Food & Drink

Cream of the Chop: Top Chef Kaleena Bliss

Washington native competes on popular Bravo cooking competition

By Daniel Anderson March 20, 2024

A Top Chef Kaleena Bliss with crossed arms standing proudly in a restaurant kitchen.

Seattleites will spot a familiar face on the latest season of Top Chef, set in Wisconsin this year. Chef Kaleena Bliss competes for the coveted title on the longstanding cooking competition franchise, now in its 21st year. Epicureans might recognize her from victories on Food Network competition shows like Chopped: Casino Royale, and Beachside Brawl

A native of Vancouver, Wash., Bliss graduated from the Culinary Institute of America in Hyde Park, N.Y., before landing cooking gigs in Portland and Bainbridge Island. Seattle stints included Mistral Kitchen and Six Seven at the Edgewater Hotel before assuming the executive chef position at the Thompson Hotel in 2019.

In March 2023, Bliss started a new role as executive chef at Cindy’s, a stunning rooftop restaurant at the Chicago Athletic Association hotel. She never expected to leave Seattle, but a three-week work trip changed everything. The Chicago property, part of the Hyatt family like The Thompson, needed assistance. An opportunity soon arose for Bliss to fill the executive chef vacancy, and the rest is history. She’s still adjusting to sprawling Chicago and seeks restaurant recommendations for the area.

As she navigates her way and blends her vibrant Pacific Northwest palate with Midwest flavors at Cindy’s, Top Chef: Wisconsin provides another opportunity for Bliss to delve deeper into the region, but she’s never forgotten her roots.

Top Chef’s season begins March 20 on the Bravo network.



What motivated you to audition for Top Chef?

So, back in 2006 to 2009, I used to watch Top Chef during culinary school. As my career progressed, I stopped watching cooking shows because they give me anxiety unless I’m participating. I don’t really like watching things that remind me too much of my real life. But I started dabbling in competitive cooking in 2022 with Chopped, and then with Beachside Brawl. I realized that I had some beginner’s luck and some success in it. I liked the thrill of it. I’ve been cooking for a long time, so to do it in a different capacity gives me some kind of rush. The way that you cook in these competitions is so different than in your own kitchen. I have friends who have competed on Top Chef, but I applied online as a random thought. I didn’t expect to make it to the casting process with how popular the show is. Yet, I received a callback, and continued through the application steps, never truly expecting to be chosen, until I was.

 

Did your prior cooking competition experience on Chopped and Beachside Brawl help prepare you for Top Chef or was it a different beast?

It’s a bit of both. Top Chef is a very different beast compared to shows like Chopped and Beachside Brawl. Those were tournaments, multiple days of filming, but even then, you were away from your life and business for about a week and a half. With Top Chef, it’s made clear that if you get picked, you’d have to give up around four to six weeks of your time. That alone is a huge difference — it puts you in a different mental space when you’re away from loved ones, family, and your business. Top Chef not only has a longer duration but also pushes you in different ways. It’s not just about cooking quickly. It’s about the entire culinary experience, from concepting to shopping to working with other chefs. Top Chef paints a bigger picture that you don’t always see with other shows, making it more intense and nerve-wracking in a good way.

A focused female chef, Kaleena Bliss, wearing a white apron reads a "Cream of the Chop" carton while working in a busy "Top Chef" kitchen environment.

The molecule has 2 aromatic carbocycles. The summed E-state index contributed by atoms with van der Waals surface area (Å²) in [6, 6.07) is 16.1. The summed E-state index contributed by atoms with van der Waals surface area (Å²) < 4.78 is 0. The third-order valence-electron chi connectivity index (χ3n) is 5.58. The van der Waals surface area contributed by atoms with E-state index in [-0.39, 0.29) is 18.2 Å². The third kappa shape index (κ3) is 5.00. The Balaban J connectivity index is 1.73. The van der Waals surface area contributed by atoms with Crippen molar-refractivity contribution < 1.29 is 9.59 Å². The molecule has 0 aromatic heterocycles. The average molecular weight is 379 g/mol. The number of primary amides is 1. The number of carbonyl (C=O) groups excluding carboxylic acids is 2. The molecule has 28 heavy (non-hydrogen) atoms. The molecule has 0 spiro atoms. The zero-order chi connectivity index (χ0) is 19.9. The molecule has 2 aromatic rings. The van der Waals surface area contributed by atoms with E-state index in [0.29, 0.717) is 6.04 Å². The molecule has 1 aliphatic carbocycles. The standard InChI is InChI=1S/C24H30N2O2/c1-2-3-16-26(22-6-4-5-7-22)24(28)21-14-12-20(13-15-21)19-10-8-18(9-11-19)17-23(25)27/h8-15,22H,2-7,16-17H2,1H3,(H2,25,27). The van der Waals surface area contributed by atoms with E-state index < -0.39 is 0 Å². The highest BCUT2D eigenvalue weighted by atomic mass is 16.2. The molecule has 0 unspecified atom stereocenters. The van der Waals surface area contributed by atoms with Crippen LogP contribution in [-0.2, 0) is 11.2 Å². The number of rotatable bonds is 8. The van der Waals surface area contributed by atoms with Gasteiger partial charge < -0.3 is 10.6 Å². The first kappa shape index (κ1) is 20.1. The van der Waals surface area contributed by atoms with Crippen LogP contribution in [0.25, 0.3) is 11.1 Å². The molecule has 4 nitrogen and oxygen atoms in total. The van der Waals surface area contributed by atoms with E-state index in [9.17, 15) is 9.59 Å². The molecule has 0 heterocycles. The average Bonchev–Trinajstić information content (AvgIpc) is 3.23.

Image still from Top Chef: Wisconsin, premiering March 20 on the Bravo network.

Photo by David Moir/Bravo

In what ways did Top Chef surprise you?

Honestly, I want to say everything. I believe you can do as much possible to prepare, and that’s what I always do before going on a show. I study, gather recipes, and do crash courses on anything that might come up. But with Top Chef, it’s broad, with surprises thrown at you all the time. You don’t know the competitions or what they’ll entail. Even though you know the theme is the Midwest in Wisconsin, it gives little insight into the challenges. I don’t think there’s much you can do to prepare. There wasn’t one thing in particular I felt unprepared for, but the hardest aspect for me, even though I anticipated it, was the mental challenge of being away from my business and loved ones. Not having that support system nearby was tough mentally.

 

You’ve mentioned in the past how nerve-wracking Chopped was. You’re also a very big mental health advocate. How did you navigate the mental game of Top Chef

Yeah, I mean, it’s one of those things where you can only do so much to prepare. Top Chef did a good job of informing us beforehand about the potential length of time we’d be away and the restrictions, like not having our phones daily. But mentally preparing for it was tough. Every day brought something different, new emotions. Even if you felt fine one day, you could be in a completely different mindset a few days later. You have to learn to process and deal with it. Maybe the advantage for me is that I dealt with mental health issues for a while. I’m very open to the media that I have an anxiety disorder and a panic attack disorder. I work with my doctor, and it’s gotten a lot better since when I was first diagnosed with it, but I’ve already had to do a lot of that groundwork for myself. We have this every day, not just when we’re in competitions. It’s work, it’s daily life, it’s social events. I think I’ve done a lot of preparing myself mentally for it. But again, even with all that work put in you’re always caught off guard. I was caught off guard multiple times and not to any fault of anyone. It’s just the nature of the game.

 

A rewarding aspect to watching Top Chef is seeing the competitors grow in their culinary point of view. How was that process for you balancing your Pacific Northwest roots and new Midwestern flare?